Due to the growth of photovoltaics, prices for PV systems have rapidly declined since their introduction. However, they vary by market and the size of the system. In 2014, prices for residential 5-kilowatt systems in the United States were around $3.29 per watt,[4] while in the highly penetrated German market, prices for rooftop systems of up to 100 kW declined to €1.24 per watt.[5] Nowadays, solar PV modules account for less than half of the system’s overall cost,[6] leaving the rest to the remaining BOS-components and to soft costs, which include customer acquisition, permitting, inspection and interconnection, installation labor and financing costs.[7]: 14 

Diagram of the possible components of a photovoltaic system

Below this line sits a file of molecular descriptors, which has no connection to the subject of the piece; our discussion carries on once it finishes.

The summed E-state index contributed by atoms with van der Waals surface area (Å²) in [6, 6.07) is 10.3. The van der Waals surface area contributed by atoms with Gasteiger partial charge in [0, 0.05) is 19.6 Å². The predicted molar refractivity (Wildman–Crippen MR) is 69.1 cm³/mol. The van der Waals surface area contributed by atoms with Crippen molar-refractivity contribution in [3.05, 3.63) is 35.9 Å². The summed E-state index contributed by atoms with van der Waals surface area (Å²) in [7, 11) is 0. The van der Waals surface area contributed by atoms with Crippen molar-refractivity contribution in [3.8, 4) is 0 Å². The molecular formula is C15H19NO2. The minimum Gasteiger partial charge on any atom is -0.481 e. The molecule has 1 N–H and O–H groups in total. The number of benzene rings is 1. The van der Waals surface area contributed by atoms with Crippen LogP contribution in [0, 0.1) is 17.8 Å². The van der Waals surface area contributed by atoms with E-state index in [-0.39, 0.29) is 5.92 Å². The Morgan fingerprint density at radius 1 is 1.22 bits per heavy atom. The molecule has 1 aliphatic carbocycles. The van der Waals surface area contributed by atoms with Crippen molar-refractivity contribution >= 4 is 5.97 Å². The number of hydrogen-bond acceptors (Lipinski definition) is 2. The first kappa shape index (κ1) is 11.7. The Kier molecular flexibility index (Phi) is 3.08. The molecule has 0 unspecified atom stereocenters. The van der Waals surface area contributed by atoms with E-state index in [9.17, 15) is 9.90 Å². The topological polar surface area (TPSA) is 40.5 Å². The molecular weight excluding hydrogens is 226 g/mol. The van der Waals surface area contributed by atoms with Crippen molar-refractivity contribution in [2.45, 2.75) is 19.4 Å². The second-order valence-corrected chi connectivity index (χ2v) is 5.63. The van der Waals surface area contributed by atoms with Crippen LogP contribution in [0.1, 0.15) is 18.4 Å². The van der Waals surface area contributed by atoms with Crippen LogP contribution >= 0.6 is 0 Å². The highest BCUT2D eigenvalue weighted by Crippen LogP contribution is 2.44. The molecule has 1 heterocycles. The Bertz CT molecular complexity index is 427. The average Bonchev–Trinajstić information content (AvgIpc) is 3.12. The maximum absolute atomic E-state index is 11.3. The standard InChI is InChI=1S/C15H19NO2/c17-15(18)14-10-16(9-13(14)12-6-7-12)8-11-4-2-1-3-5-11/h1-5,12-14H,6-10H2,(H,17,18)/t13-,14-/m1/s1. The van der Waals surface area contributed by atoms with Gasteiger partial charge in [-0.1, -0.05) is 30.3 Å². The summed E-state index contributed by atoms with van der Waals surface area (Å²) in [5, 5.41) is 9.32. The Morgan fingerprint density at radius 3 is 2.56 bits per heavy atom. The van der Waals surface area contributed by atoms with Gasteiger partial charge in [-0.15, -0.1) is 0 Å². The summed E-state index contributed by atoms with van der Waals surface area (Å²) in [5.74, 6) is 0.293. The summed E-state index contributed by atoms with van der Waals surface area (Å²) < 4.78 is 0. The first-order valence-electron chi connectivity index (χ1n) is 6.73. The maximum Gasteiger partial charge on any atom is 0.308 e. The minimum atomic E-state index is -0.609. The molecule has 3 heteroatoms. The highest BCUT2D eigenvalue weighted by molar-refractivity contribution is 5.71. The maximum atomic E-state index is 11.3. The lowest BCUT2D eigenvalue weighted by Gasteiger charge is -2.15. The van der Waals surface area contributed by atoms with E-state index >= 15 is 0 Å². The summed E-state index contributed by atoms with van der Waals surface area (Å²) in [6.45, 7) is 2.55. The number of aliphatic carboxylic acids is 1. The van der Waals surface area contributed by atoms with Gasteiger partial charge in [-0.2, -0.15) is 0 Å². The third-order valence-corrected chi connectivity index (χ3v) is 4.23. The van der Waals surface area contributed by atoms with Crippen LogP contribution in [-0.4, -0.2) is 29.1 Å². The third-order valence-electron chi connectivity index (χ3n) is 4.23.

A photovoltaic system converts the Sun’s radiation, in the form of light, into usable electricity. It comprises the solar array and the balance of system components. PV systems can be categorized by various aspects, such as, grid-connected vs. stand alone systems, building-integrated vs. rack-mounted systems, residential vs. utility systems, distributed vs. centralized systems, rooftop vs. ground-mounted systems, tracking vs. fixed-tilt systems, and new constructed vs. retrofitted systems. Other distinctions may include, systems with microinverters vs. central inverter, systems using crystalline silicon vs. thin-film technology, and systems with modules.